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The most successful PE firms spearhead such business transformations all the time. In the process, they create exceptional returns for their investors.

How exceptional?

Rather, it lies in the rigor of the managerial discipline they exert on their businesses. Despite the widespread assumption that the stock market forces managers to concentrate on increasing the value of their companies, many executives of public companies lack a clear focus on maximizing economic returns.

Their attention is divided between immediate quarterly financial targets and vaguely defined long-term missions and strategies, and they are forced to juggle a variety of goals and measurements while coping with contending stakeholders and other bureaucratic distractions. In stark contrast, the top private-equity firms focus all their energies on accelerating the growth of the value of their businesses through the relentless pursuit of just one or two key strategic initiatives.

They narrow their sights to widen their profits. By adopting these disciplines, executives at public companies should be able to reap significantly greater returns from their own business units. The best investment theses are extraordinarily simple; they lay out in a few words the fundamental changes needed to transform a company.

The thesis is then used to guide every action the company takes. In the short term, they strive to hit their financial targets for the next quarter, even if it means making decisions that run counter to the overall interests of their companies.

In contrast, PE firms manage their businesses to the intermediate term—three to five years—about the time they typically hold an investment before selling.

This time frame removes the often counterproductive focus on quarterly numbers yet still creates urgency to transform the business quickly. Consider what happened when, in , Texas Pacific Group acquired Paradyne, a struggling, unprofitable telecommunications equipment arm of Lucent Technologies.

Paradyne had endured for years as a relatively neglected division of a very large conglomerate. TPG quickly set expectations of a turnaround and exit within five years. Both of the new companies have flourished under purposeful new ownership and management and fresh, urgent direction.

Look at the simple investment thesis that Berkshire Partners developed when it invested in Crown Castle International Corporation in The founders of Crown Castle had hit upon a lucrative business model: They would purchase a cellular telephone transmission tower from one telecommunications company and then lease space on it to other service providers in the area.

Lacking the cash for expansion, however, the founders were stuck in a single metropolitan market, Houston. To date, Crown Castle has successfully rolled out this model across the United States, the United Kingdom, and Australia, generating a tenfold return on investment for Berkshire.

Over the years, Wesley-Jessen had ascended to a leadership position in specialty contact lenses primarily colored lenses and toric lenses used to correct astigmatism , but in the early s, it lost its way.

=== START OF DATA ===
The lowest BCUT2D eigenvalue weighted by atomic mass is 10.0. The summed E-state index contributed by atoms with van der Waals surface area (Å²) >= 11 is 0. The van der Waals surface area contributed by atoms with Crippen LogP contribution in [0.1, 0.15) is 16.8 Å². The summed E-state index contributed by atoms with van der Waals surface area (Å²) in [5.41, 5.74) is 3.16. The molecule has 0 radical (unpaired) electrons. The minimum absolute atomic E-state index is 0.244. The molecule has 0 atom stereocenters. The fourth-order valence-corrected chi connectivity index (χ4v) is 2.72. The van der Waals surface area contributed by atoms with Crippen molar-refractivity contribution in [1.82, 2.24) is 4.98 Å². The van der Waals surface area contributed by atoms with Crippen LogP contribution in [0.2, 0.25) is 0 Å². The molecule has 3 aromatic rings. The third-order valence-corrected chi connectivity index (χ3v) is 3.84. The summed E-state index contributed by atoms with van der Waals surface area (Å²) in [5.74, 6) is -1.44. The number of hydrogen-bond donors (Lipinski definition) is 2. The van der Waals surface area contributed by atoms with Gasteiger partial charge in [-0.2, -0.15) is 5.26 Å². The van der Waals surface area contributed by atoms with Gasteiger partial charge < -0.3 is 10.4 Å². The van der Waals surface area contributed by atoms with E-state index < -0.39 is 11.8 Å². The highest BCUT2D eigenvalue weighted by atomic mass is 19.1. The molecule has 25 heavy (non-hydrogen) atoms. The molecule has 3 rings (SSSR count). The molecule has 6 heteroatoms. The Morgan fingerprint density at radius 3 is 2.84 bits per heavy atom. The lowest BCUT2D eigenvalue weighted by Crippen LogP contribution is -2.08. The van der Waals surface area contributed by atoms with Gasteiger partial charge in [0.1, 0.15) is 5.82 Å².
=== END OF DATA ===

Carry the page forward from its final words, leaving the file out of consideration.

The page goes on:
How employees get screwed in private equity deals

Looking to expand into bigger markets, it began to neglect its key customer base, the optometrists who wrote lens prescriptions. It let overhead grow to dangerous levels. And it overexpanded into unprofitable segments, particularly standard contact lenses. Wesley-Jessen simply lacked the scale to turn a profit in that market.

By , those missteps had reduced the company to an operating loss and a perilous cash position. When Bain Capital acquired Wesley-Jessen, it brought in a new management team to pursue a back-to-basics investment thesis: Return the company to its core business. This required drastic action.

The company stopped serving unprofitable customers such as high-volume retail optometry chains. It cut spending on advertising, promotion, and other outside services and eliminated many positions, including several levels of management in manufacturing. At the same time, it expanded its product range within the specialty segment and made selective acquisitions to bolster its leadership position in the core market. The investment thesis proved a resounding success. On the strength of its turnaround, Wesley-Jessen completed a successful initial public offering in , creating a fold return on equity in less than two years.

Yes, imposing a stronger strategic focus usually entails aggressive pruning of the existing business, but creating a path to strong growth is what produces the big returns on investment. Far from stripping assets to boost short-term returns, PE firms actually tend to overinvest in businesses during the first six months of their ownership.

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In the wake of the article, enthusiasm for expanded business metrics burgeoned, with many large companies dramatically increasing the number of measures they tracked. The top PE firms, however, have steadfastly resisted measurement mania.

Everything else was secondary. The top PE firms have steadfastly resisted measurement mania.

PE firms have some general preferences about the measures they track. They watch cash more closely than earnings, knowing that cash remains a true barometer of financial performance, while earnings can be manipulated.

And they prefer to calculate return on invested capital, which indicates actual returns on the money put into a business, rather than fuzzier measures like return on accounting capital employed or return on sales.

However, managers in PE firms are careful to avoid imposing one set of measures across their entire portfolios, preferring to tailor measures to each business they hold.

Wine making is very asset intensive, requiring large inventories of cellared wine, not to mention extensive vineyards, so ROA and EVA would necessarily appear very low. By those measures, the company was actually doing quite well.